Artificial metalloenzymes have recently emerged as powerful tools to address the ever-growing requirements of chemistry to become more efficient and sustainable. This methodology involves anchoring a reactive transition metal catalyst within a protein to exploit the secondary coordination sphere created around the new active site, which can induce selectivity in reactions and improve turnover numbers.
Concomitantly, photoredox and metallophotoredox catalysis, where a small quantity of a light sensitive compound allows non-traditional reactivity though open shell reactive intermediates, has also developed dramatically in recent years. The impressive reaction repertoire is especially synthetically attractive due to the mild conditions required and the ability to activate abundant and generally more inert functional groups. However, the current drawback to this methodology is the high levels of control needed to give the reactions their full synthetic potential.
This is where the two fields display complementarity with an unexplored interface: Photoredox Artificial Metalloenzymes.
By anchoring a nickel catalyst inside an enzyme pocket with a nearby photocatalyst, it should be possible to control catalytic reactivity by mutagenesis of residues in the secondary coordination sphere. In the proposed case of an sp3-sp3 cross-coupling reaction between a racemic amino acid derivative and bromoalkane, this could potentially allow control over both new stereocentres independently to achieve stereodivergent catalysis.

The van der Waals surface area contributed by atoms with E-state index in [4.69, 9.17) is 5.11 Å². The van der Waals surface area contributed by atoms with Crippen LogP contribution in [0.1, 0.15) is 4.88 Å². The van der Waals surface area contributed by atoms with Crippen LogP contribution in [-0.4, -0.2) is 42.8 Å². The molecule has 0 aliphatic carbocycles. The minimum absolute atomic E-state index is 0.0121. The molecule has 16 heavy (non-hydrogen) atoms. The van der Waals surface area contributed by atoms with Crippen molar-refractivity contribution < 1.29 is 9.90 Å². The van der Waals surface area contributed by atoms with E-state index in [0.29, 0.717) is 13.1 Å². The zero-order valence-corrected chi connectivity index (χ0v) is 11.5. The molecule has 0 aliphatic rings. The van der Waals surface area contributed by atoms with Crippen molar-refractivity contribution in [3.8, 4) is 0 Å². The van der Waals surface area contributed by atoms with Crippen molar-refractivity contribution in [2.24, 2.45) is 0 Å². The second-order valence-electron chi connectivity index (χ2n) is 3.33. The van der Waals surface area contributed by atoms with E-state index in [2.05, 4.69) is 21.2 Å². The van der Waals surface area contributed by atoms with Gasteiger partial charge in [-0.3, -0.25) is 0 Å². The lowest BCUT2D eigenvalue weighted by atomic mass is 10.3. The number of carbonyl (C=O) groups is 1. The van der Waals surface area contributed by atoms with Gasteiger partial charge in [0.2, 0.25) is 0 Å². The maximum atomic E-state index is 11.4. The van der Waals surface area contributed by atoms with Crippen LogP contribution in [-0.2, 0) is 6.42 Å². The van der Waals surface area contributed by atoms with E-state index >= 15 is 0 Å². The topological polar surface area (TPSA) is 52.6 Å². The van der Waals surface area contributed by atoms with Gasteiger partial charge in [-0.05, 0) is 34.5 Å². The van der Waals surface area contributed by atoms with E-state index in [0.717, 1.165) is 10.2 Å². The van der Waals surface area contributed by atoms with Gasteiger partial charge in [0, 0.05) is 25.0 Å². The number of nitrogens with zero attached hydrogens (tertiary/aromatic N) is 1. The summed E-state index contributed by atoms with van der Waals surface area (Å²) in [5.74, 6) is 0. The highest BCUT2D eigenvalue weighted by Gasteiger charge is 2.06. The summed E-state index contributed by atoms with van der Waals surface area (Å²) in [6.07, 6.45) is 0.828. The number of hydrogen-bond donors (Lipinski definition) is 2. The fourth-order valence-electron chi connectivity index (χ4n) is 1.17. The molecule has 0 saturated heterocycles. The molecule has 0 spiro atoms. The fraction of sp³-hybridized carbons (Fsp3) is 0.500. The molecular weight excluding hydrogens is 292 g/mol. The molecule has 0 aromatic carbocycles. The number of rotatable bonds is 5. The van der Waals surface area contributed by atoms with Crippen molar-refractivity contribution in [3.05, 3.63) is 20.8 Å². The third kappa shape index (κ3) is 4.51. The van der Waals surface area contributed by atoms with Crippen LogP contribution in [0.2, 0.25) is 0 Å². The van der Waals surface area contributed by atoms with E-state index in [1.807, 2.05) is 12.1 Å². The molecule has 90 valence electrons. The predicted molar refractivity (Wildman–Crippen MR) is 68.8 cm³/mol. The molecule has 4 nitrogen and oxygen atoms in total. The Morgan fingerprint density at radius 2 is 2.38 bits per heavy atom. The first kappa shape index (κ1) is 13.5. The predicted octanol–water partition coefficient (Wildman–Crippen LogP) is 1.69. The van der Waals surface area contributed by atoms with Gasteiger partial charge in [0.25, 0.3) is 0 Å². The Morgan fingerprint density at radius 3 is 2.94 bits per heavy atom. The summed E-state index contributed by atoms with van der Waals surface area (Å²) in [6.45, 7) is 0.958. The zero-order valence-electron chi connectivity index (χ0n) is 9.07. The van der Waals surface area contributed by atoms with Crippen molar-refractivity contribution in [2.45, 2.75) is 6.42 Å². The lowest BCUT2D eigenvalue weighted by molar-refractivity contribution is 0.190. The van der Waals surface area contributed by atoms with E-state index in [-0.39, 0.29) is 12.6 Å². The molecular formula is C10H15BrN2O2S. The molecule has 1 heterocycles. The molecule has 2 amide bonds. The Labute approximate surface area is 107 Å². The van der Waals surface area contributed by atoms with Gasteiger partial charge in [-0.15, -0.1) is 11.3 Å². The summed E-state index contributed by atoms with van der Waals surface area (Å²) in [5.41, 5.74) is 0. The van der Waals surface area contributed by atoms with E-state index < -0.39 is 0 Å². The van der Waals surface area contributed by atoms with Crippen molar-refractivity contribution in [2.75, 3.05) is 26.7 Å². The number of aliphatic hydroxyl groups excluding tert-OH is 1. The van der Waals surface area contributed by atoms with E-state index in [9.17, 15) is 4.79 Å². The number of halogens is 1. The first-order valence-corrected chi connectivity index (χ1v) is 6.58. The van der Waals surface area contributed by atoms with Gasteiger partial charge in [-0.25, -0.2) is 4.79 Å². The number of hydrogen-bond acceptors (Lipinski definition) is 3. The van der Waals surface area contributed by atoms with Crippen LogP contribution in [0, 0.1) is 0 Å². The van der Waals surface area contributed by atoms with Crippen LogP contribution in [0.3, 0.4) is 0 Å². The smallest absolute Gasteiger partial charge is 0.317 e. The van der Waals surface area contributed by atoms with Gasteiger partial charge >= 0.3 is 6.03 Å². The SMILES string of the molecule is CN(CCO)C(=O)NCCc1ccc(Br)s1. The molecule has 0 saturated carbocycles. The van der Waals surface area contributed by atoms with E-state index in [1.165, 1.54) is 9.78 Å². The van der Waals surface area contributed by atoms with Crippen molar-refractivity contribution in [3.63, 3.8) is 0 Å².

It is subsequently proposed that this methodology could be adapted to include intramolecular cross-coupling reactions, which would beneficially allow access to the valuable monocyclic β-lactam scaffold from suitably functionalised linear substrates. If possible, this may allow efficient access to diastereoisomers potentially difficult to access by other means, which may hold unexplored pharmaceutical potential.
Field of science
- /natural sciences/chemical sciences/inorganic chemistry/inorganic compounds
- /natural sciences/chemical sciences/organic chemistry/amines
- /natural sciences/biological sciences/biochemistry/biomolecules/proteins/enzymes
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